• Operable: Your site is comfortably navigable for users and there isn’t any part of the site that is inaccessible to someone. Many people do not use the mouse and rely on the keyboard to interact with a website. This requires keyboard access to all functionality and user interface components.
  • Understandable: Clarity on how to use and navigate the content, ensuring that users can process the information presented to them. This involves things like making text readable and understandable and making sure content appears in and operates in predictable ways.
  • Robust: Robustness covers planning for the evolution of technology and user changes, making sure that content remains accessible and comprehensible to users with a range of different disabilities. The aim is to make your site compatible with different browsers and assistive technologies, for example, providing names, roles and values for non-standard user interface components.

Other Benefits of Accessibility

Web accessibility can add value beyond making sure that your content is able to be experienced by all.

  • SEO: Many different factors contribute to search engine optimisation (SEO), including content and user experience. Because search engine providers want to deliver only the best results to their users, crawlers are also interested in the user experience of your website and rank it according to usability. Fixing accessibility issues has the added benefit of improving SEO.
  • Widened audience: Ultimately, people will only use and revisit websites that they can actually use. By designing your content with accessibility in mind, making it usable for all, you are not restricting your site to only those that do not have difficulties consuming content through a standard browser.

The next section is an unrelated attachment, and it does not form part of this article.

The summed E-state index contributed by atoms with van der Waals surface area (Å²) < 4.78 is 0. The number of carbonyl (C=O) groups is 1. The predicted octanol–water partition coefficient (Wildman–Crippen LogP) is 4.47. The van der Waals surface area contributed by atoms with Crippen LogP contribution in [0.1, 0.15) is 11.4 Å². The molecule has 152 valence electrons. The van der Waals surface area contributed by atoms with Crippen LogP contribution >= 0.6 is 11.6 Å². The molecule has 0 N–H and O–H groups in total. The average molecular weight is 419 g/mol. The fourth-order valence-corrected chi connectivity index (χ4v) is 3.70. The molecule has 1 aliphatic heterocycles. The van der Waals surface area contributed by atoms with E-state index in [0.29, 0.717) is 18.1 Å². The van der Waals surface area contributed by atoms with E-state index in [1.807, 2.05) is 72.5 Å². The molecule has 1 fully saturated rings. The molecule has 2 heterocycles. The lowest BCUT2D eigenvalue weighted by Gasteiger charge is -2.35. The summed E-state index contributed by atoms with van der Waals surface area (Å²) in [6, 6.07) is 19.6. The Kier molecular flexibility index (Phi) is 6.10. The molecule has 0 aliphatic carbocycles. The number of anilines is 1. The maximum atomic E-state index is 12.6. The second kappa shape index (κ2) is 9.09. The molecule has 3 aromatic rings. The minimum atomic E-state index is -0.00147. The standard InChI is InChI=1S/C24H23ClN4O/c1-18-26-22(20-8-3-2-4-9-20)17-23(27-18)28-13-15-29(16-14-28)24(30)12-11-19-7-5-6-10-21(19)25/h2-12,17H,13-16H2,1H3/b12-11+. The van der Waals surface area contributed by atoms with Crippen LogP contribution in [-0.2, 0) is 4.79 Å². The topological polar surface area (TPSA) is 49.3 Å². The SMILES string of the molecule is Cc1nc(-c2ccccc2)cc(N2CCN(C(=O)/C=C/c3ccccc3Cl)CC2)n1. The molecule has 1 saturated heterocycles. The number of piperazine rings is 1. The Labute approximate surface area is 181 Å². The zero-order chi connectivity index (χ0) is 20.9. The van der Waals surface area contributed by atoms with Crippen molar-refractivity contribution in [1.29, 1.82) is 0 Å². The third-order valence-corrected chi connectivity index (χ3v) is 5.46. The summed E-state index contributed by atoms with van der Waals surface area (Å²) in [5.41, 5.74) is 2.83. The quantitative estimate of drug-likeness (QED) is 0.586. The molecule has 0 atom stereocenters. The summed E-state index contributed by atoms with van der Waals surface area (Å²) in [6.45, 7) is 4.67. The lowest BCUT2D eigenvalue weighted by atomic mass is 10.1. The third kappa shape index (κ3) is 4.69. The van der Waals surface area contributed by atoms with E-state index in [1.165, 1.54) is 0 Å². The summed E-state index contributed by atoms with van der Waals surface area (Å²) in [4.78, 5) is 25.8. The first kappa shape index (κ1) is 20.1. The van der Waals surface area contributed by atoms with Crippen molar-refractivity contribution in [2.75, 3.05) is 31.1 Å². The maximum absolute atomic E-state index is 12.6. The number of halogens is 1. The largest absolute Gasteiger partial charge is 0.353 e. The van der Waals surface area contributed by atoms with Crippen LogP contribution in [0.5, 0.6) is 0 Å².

• Enhancing your brand: A clear commitment to accessibility highlights a genuine sense of corporate social responsibility, helping to protect and enhance your businesses brand.
  • Improved mobile usability: An ever increasing number of site visits are being made using mobile devices. For accessibility, users should be able to magnify the screen and retain access to all of the content. This is similar to browsing on a smaller screen, say a smartphone.
  • Coding standards: Designing for and implementing accessibility from the off also encourages strict adherence to proper coding practices. This tends to lead to cleaner, more performant and easier to maintain code reducing total cost over the lifespan of a website.

Jumping Rivers Logo

For updates and revisions to this article, see the original post

To leave a comment for the author, please follow the link and comment on their blog: The Jumping Rivers Blog. offers daily e-mail updates about R news and tutorials about learning R and many other topics. Click here if you're looking to post or find an R/data-science job.
Want to share your content on R-bloggers? click here if you have a blog, or here if you don't.

Never miss an update!
Subscribe to R-bloggers to receive
e-mails with the latest R posts.
(You will not see this message again.)

Click here to close (This popup will not appear again)